Contact Information

Main Campus: Patriots' Casa
One University Way
San Antonio, TX 78224
Suite 212
Phone: (210) 784-1331

Email: StuCounseling@tamusa.edu

Please contact our office to set-up an appointment.

Meet Our Staff

Rachel Lutz, LCSW, Board Approved Supervisor
Director
      • I'm a cat person.
      • I enjoy painting.
      • I like to maintain a healthy lifestyle by engaging in crossfit.
Catherine Love, LPC, NCC
Counselor
      • I sing to my dog, everyday.
      • I love journaling.
      • In my high school yearbook, people described me as kind, imaginative, and respectful.
Joanna Vela, LPC, LCDC
Counselor
      • I have been scuba diving with sharks.
      • I like to knit and crochet.
      • I enjoy Aggie Football, the Texas Rangers, and los Spurs
Kathleen Frank, LPC, NCC
Counselor
        • I worked in Career Services and Disability Support Services
        • I love The Office and Seinfeld
        • I attended graduate school in North Carolina

      Making an Appointment...

      Please call our office to schedule an appointment, (210) 784-1331.

      You will be asked to complete some paperwork describing yourself and your reasons for coming to Counseling. Please allow for 30 minutes to complete our intake paperwork in suite 212 of the Patriots' Casa. The staff member-on-duty will review your paperwork and meet with you briefly. Appointments with a counselor or coordinator are generally scheduled within 1 to 2 weeks of this initial appointment depending upon availability, your needs and your schedule.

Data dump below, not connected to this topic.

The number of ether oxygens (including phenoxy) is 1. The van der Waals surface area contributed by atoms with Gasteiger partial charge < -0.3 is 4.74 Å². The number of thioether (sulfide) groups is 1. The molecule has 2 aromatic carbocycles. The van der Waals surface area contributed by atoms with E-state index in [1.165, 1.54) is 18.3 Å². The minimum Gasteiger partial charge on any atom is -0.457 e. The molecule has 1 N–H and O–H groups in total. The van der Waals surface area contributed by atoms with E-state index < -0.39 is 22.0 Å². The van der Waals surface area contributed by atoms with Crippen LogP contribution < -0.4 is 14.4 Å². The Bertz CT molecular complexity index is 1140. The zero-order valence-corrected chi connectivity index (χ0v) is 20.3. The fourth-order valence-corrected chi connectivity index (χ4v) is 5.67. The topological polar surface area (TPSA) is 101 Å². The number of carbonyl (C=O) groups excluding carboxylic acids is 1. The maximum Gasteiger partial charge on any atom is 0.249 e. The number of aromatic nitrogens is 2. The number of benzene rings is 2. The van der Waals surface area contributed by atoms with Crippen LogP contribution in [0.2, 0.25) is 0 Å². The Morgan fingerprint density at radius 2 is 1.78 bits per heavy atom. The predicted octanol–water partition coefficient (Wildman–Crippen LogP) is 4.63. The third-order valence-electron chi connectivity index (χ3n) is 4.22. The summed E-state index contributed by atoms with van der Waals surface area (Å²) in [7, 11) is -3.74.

After meeting with you, your counselor or coordinator will discuss with you the service(s) that are best suited to your needs. If you require assistance other than that which is available through Student Counseling Services, the counselor or coordinator will help you locate the most appropriate campus or community resources to assist you.

      In the event of a crisis, either call or stop by Student Counseling Services and you will be scheduled in the first available time slot (generally the same day).


      How Do I Know If I Should Talk to a Counselor?

      At times, everyone feels stressed out, depressed, angry, anxious, or confused. Sometimes, a good friend or a relative can help. However, there are times when these problems do not go away or they become too overwhelming. These are the times when one should seek professional help or counseling. Consider talking with a counselor if you or someone you know has been:

                • Drinking too much or taking drugs 
                • Eating or sleeping differently 
                • Having difficulty concentrating 
                • Feeling helpless or hopeless 
                • Having dramatic mood swings 
                • So anxious, afraid, or depressed that everyday activities and relationships have been affected 
                • Performing poorly at work or school 
                • Physically, sexually, or emotional abused by others 
                • Suffering from low self-esteem 
                • Experiencing conflictual relationships with family, friends, co-workers, or significant others 
                • Having reactions to an event that are in excess of what might be expected 
                • Experiencing a crisis or stressful event, like a death in the family, divorce, or break-up of a relationship or thinking about suicide

      You are also welcome to complete one of our free and anonymous mental health self-assessments through CollegeResponse.org. Follow the link below and complete an assessment for further insight on whether or not counseling is right for you.
      How are you feeling?


      Do I Pay for Services?
      The Office of Student Counseling & Wellness Services' programs are mostly paid for by your student service fees. Student Counseling & Wellness Services does charge a no show/late cancellation fee of $3.00. The fee will be rendered to your student account if you don't cancel your appointment within 15 minutes of the appointment start time. Fees are to be paid in the Business Office or online (MoneyConnect).